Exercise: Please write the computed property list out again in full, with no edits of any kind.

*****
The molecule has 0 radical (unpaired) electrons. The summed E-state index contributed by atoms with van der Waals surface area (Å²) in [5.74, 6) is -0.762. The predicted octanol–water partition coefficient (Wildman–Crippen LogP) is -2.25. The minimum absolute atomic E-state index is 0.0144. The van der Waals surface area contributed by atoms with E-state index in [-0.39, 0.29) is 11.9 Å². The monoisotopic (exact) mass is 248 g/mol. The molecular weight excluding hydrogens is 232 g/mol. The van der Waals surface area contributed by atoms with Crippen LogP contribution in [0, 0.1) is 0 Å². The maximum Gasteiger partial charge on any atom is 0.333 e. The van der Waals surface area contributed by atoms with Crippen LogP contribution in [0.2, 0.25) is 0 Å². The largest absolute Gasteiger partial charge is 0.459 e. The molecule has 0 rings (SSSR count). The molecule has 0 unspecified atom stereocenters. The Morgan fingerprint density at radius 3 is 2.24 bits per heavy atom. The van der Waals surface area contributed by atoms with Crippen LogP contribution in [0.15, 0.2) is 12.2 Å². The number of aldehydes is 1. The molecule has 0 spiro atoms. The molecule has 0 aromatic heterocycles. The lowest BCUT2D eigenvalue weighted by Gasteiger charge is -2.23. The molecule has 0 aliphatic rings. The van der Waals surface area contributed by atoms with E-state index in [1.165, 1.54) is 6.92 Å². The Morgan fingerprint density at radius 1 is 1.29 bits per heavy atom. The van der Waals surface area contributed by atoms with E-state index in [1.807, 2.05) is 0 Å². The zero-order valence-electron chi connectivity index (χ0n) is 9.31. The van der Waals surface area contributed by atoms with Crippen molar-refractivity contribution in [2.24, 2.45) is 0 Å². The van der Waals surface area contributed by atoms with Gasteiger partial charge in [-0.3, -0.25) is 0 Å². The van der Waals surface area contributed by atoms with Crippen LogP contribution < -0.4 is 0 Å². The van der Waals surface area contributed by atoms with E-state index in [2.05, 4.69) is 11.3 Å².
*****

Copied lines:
The molecule has 0 radical (unpaired) electrons. The summed E-state index contributed by atoms with van der Waals surface area (Å²) in [5.74, 6) is -0.762. The predicted octanol–water partition coefficient (Wildman–Crippen LogP) is -2.25. The minimum absolute atomic E-state index is 0.0144. The van der Waals surface area contributed by atoms with E-state index in [-0.39, 0.29) is 11.9 Å². The monoisotopic (exact) mass is 248 g/mol. The molecular weight excluding hydrogens is 232 g/mol. The van der Waals surface area contributed by atoms with Crippen LogP contribution in [0, 0.1) is 0 Å². The maximum Gasteiger partial charge on any atom is 0.333 e. The van der Waals surface area contributed by atoms with Crippen LogP contribution in [0.2, 0.25) is 0 Å². The largest absolute Gasteiger partial charge is 0.459 e. The molecule has 0 rings (SSSR count). The molecule has 0 unspecified atom stereocenters. The Morgan fingerprint density at radius 3 is 2.24 bits per heavy atom. The van der Waals surface area contributed by atoms with Crippen LogP contribution in [0.15, 0.2) is 12.2 Å². The number of aldehydes is 1. The molecule has 0 spiro atoms. The molecule has 0 aromatic heterocycles. The lowest BCUT2D eigenvalue weighted by Gasteiger charge is -2.23. The molecule has 0 aliphatic rings. The van der Waals surface area contributed by atoms with E-state index in [1.165, 1.54) is 6.92 Å². The Morgan fingerprint density at radius 1 is 1.29 bits per heavy atom. The van der Waals surface area contributed by atoms with E-state index in [1.807, 2.05) is 0 Å². The zero-order valence-electron chi connectivity index (χ0n) is 9.31. The van der Waals surface area contributed by atoms with Crippen molar-refractivity contribution in [2.24, 2.45) is 0 Å². The van der Waals surface area contributed by atoms with Gasteiger partial charge in [-0.3, -0.25) is 0 Å². The van der Waals surface area contributed by atoms with Crippen LogP contribution < -0.4 is 0 Å². The van der Waals surface area contributed by atoms with E-state index in [2.05, 4.69) is 11.3 Å².